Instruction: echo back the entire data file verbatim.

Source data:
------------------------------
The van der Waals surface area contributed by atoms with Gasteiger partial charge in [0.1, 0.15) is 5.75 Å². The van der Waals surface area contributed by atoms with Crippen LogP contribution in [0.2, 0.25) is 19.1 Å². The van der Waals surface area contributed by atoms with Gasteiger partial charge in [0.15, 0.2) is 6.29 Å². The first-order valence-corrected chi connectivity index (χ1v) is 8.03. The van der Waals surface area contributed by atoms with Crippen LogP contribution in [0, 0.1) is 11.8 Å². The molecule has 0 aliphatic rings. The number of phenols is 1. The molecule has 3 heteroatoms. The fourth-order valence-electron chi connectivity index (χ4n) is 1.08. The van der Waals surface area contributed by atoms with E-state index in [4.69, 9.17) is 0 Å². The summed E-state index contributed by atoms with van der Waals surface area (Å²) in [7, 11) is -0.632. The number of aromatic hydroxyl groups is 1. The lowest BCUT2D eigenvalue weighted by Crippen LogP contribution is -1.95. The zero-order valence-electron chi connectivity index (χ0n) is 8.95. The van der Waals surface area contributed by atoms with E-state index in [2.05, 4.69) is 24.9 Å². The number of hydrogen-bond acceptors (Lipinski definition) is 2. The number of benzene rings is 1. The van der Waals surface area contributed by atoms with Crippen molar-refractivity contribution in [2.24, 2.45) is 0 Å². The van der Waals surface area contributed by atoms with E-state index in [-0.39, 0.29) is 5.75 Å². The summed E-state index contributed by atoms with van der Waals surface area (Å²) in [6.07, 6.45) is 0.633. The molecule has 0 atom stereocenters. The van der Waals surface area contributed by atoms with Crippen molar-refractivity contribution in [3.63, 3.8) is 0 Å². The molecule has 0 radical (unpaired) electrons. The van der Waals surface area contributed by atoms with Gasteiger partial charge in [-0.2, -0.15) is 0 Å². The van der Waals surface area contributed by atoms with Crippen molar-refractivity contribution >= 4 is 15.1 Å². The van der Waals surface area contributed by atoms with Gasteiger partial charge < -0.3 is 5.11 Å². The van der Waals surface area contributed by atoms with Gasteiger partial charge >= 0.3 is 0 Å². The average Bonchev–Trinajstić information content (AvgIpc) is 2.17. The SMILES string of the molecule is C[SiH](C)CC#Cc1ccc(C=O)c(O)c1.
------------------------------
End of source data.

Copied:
The van der Waals surface area contributed by atoms with Gasteiger partial charge in [0.1, 0.15) is 5.75 Å². The van der Waals surface area contributed by atoms with Crippen LogP contribution in [0.2, 0.25) is 19.1 Å². The van der Waals surface area contributed by atoms with Gasteiger partial charge in [0.15, 0.2) is 6.29 Å². The first-order valence-corrected chi connectivity index (χ1v) is 8.03. The van der Waals surface area contributed by atoms with Crippen LogP contribution in [0, 0.1) is 11.8 Å². The molecule has 0 aliphatic rings. The number of phenols is 1. The molecule has 3 heteroatoms. The fourth-order valence-electron chi connectivity index (χ4n) is 1.08. The van der Waals surface area contributed by atoms with E-state index in [4.69, 9.17) is 0 Å². The summed E-state index contributed by atoms with van der Waals surface area (Å²) in [7, 11) is -0.632. The number of aromatic hydroxyl groups is 1. The lowest BCUT2D eigenvalue weighted by Crippen LogP contribution is -1.95. The zero-order valence-electron chi connectivity index (χ0n) is 8.95. The van der Waals surface area contributed by atoms with E-state index in [2.05, 4.69) is 24.9 Å². The number of hydrogen-bond acceptors (Lipinski definition) is 2. The number of benzene rings is 1. The van der Waals surface area contributed by atoms with Crippen molar-refractivity contribution in [2.24, 2.45) is 0 Å². The van der Waals surface area contributed by atoms with E-state index in [-0.39, 0.29) is 5.75 Å². The summed E-state index contributed by atoms with van der Waals surface area (Å²) in [6.07, 6.45) is 0.633. The molecule has 0 atom stereocenters. The van der Waals surface area contributed by atoms with Crippen molar-refractivity contribution in [3.63, 3.8) is 0 Å². The molecule has 0 radical (unpaired) electrons. The van der Waals surface area contributed by atoms with Gasteiger partial charge in [-0.2, -0.15) is 0 Å². The van der Waals surface area contributed by atoms with Crippen molar-refractivity contribution >= 4 is 15.1 Å². The van der Waals surface area contributed by atoms with Gasteiger partial charge < -0.3 is 5.11 Å². The van der Waals surface area contributed by atoms with Gasteiger partial charge >= 0.3 is 0 Å². The average Bonchev–Trinajstić information content (AvgIpc) is 2.17. The SMILES string of the molecule is C[SiH](C)CC#Cc1ccc(C=O)c(O)c1.